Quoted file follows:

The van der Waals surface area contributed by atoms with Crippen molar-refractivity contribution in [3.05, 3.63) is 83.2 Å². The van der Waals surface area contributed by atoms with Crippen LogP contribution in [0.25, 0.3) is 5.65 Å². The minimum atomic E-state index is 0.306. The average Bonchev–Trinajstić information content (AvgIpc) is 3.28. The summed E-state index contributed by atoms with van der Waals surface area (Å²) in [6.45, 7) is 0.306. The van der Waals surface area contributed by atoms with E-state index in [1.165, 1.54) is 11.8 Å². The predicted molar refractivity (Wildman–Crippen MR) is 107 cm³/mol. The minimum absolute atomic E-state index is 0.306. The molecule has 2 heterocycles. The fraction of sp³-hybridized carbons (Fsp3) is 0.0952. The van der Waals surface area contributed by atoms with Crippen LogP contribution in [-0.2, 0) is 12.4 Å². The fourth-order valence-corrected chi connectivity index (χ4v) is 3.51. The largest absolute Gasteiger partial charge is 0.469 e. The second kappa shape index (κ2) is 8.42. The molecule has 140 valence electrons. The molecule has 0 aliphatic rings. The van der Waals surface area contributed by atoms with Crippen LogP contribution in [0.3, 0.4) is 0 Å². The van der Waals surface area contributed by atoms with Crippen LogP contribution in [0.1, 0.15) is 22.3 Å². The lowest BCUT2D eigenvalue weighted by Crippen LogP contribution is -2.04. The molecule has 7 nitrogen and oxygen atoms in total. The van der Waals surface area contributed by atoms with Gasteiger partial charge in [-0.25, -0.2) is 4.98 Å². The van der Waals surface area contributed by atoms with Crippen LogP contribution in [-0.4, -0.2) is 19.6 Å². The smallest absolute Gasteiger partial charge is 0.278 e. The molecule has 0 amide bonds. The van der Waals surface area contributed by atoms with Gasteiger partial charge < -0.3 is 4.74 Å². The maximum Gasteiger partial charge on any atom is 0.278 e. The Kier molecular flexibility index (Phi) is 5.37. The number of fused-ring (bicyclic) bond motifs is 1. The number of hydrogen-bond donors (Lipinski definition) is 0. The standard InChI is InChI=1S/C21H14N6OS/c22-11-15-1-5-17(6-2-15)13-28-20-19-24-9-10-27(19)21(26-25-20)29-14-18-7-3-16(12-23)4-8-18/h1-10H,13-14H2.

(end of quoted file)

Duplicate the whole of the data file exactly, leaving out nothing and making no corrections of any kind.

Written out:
The van der Waals surface area contributed by atoms with Crippen molar-refractivity contribution in [3.05, 3.63) is 83.2 Å². The van der Waals surface area contributed by atoms with Crippen LogP contribution in [0.25, 0.3) is 5.65 Å². The minimum atomic E-state index is 0.306. The average Bonchev–Trinajstić information content (AvgIpc) is 3.28. The summed E-state index contributed by atoms with van der Waals surface area (Å²) in [6.45, 7) is 0.306. The van der Waals surface area contributed by atoms with E-state index in [1.165, 1.54) is 11.8 Å². The predicted molar refractivity (Wildman–Crippen MR) is 107 cm³/mol. The minimum absolute atomic E-state index is 0.306. The molecule has 2 heterocycles. The fraction of sp³-hybridized carbons (Fsp3) is 0.0952. The van der Waals surface area contributed by atoms with Crippen LogP contribution in [-0.2, 0) is 12.4 Å². The fourth-order valence-corrected chi connectivity index (χ4v) is 3.51. The largest absolute Gasteiger partial charge is 0.469 e. The second kappa shape index (κ2) is 8.42. The molecule has 140 valence electrons. The molecule has 0 aliphatic rings. The van der Waals surface area contributed by atoms with Crippen LogP contribution in [0.3, 0.4) is 0 Å². The van der Waals surface area contributed by atoms with Crippen LogP contribution in [0.1, 0.15) is 22.3 Å². The lowest BCUT2D eigenvalue weighted by Crippen LogP contribution is -2.04. The molecule has 7 nitrogen and oxygen atoms in total. The van der Waals surface area contributed by atoms with Gasteiger partial charge in [-0.25, -0.2) is 4.98 Å². The van der Waals surface area contributed by atoms with Crippen LogP contribution in [-0.4, -0.2) is 19.6 Å². The smallest absolute Gasteiger partial charge is 0.278 e. The molecule has 0 amide bonds. The van der Waals surface area contributed by atoms with Gasteiger partial charge < -0.3 is 4.74 Å². The maximum Gasteiger partial charge on any atom is 0.278 e. The Kier molecular flexibility index (Phi) is 5.37. The number of fused-ring (bicyclic) bond motifs is 1. The number of hydrogen-bond donors (Lipinski definition) is 0. The standard InChI is InChI=1S/C21H14N6OS/c22-11-15-1-5-17(6-2-15)13-28-20-19-24-9-10-27(19)21(26-25-20)29-14-18-7-3-16(12-23)4-8-18/h1-10H,13-14H2.